By no means were model-strategies the proprietary format of the cyberneticians, even though they may have been particularly adept at the task. UCL neuroanatomist J.Z. Young – ‘highly stimulating ... [and] quick, vigourous, imaginative’ unlike the ‘usual scientist’, as one BBC employee judged – was blossoming out when he explained in the ‘lingo’ of the communication engineer ‘this idea of models in our brain’, or how ‘Science consists in exact description of one’s observation to other people’. By the same token, the cybernetic embrace of models, analogies and the like was neither total nor unambiguous. Their use entailed forgoing scientific and symbolic precision for the vulgar sake of wider intelligibility, as worried, not least, arch-cyberneticist Norbert Wiener: ‘I find that there is a great increase in entropy of any information that seeps though this appalling industry’, he wrote in response to yet another request to spread his gospel. Wiener indeed only reluctantly assumed the public role as ‘Philosoph[er] of Communication’ into which he was fashioned as much as he pushed for it (and, no doubt, Wiener had some serious issues with the state of the world). But, just as much cybernetics amalgamated rather than originated vast amounts of knowledge, so the format of its presentation is perhaps better construed as parasitic on a set of fairly mundane practices.
It was, at any rate, the ‘really first-rate science popularizer[s]’ such as Grey Walter who more palpably excelled – much to the pleasure of the BBC, too – at bringing closer to the post-war public the most recent conflations of minds, brains and machines. Like many another who had contracted the ‘virus’ of cybernetics, he eagerly weighed in on the general ‘spate of Brain talks’ which was hitting the ether waves at the time – with programmes such as ‘Patterns in your head’, ‘Minds and Machines’ or a six-part instalment on ‘Communication’. Here the man of the street (notably those with ‘average, not exceptional intelligence’) was to be offered ‘synoptic glimpses’ of difficult subject matter, as Grey Walter was instructed – hence the many models, analogies and other ‘illustrations’ of ‘the way information is conveyed from one creature to another’.
When Norbert Wiener, appalled by the rumours of hordes of war-traumatized Americans and (more disconcerting even, housewives) now ‘“practising” “dianetic therapy” upon each other’, pondered filing an infringement law-suit against the ‘dianetics boys’ in the early 1950s, it may have been a signal of just how deeply cybernetics expressed, rather then informed, the cultural climate of the times. In those deeply technology-infused societies, it must have seemed difficult indeed to draw distinctions between the ‘intellectual validity’ of Wiener’s ‘philosophy of technology’ and the only apparently ‘Cybernetic principles’ under-girding Ron Hubbard’s ‘speech and writings’. (This confusion was in fact only ‘understandable, since both sets of postulates’, or so Hubbard promptly explained it to Wiener, ‘do both stem from electronic engineering’).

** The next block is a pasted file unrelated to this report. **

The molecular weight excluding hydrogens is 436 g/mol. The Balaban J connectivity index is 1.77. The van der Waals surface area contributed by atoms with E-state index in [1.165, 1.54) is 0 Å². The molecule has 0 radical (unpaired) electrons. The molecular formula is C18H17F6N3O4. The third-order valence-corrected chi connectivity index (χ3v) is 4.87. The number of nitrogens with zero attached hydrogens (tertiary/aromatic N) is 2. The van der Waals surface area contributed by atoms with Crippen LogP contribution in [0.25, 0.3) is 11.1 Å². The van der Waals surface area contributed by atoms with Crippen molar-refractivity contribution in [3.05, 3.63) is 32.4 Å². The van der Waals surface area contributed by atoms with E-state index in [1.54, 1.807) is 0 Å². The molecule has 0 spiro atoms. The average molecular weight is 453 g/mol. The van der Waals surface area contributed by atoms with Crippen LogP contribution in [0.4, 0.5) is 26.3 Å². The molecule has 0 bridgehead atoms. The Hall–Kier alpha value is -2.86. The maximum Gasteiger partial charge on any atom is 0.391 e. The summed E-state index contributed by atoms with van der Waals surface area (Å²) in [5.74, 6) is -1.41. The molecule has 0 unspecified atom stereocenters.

It is, in part, the fact that such symbiotic relations as the one between Wiener and the press, or Young and the BBC above, were by no means exceptional which renders the cybernetic discourse highly problematic as an historical account of brain science (or of scientific modeling, or of technological evolution). This discourse, to be sure, was real enough, and as such, part of very real transformations. But, as Aumann’s book usefully reminds us, as historians, we may have largely failed to interrogate its historical realities (and conditions of possibility) when mobilizing it to frame our narratives. Aumann’s book, despite its ambitions, conveys little of these kinds of intersections, or of whatever the more intimate intersections might have between cybernetics and the scientific life in the land of the Germans. Had it done so, it might have made for a more convincing account of cybernetics’ faddish nature (not an easy task, given the amount of material Aumann surveys.) Even so, the sober case it advances, is a very welcome historical intervention into the cybernetics-genre. In passing, the inclined reader will pick up, no doubt, much valuable information on neuroscientific figures and developments outside the entrenched Macy canon. More significant perhaps, to her Mode und Methode might suggest that in matters ca. 1950, the standard cybernetic story is not very illuminating as a guide to the mundane and less revolutionary world of the average neuro-physiological laboratory (or asylum, or neurological clinic, or...).
Aumann, Philipp: Mode und Methode. Die Kybernetik in der Bundesrepublik Deutschland. Göttingen 2009 (all other citations come from: Wiener papers (MIT Special Collections) and the BBC Written Archives Centre, Reading, respectively).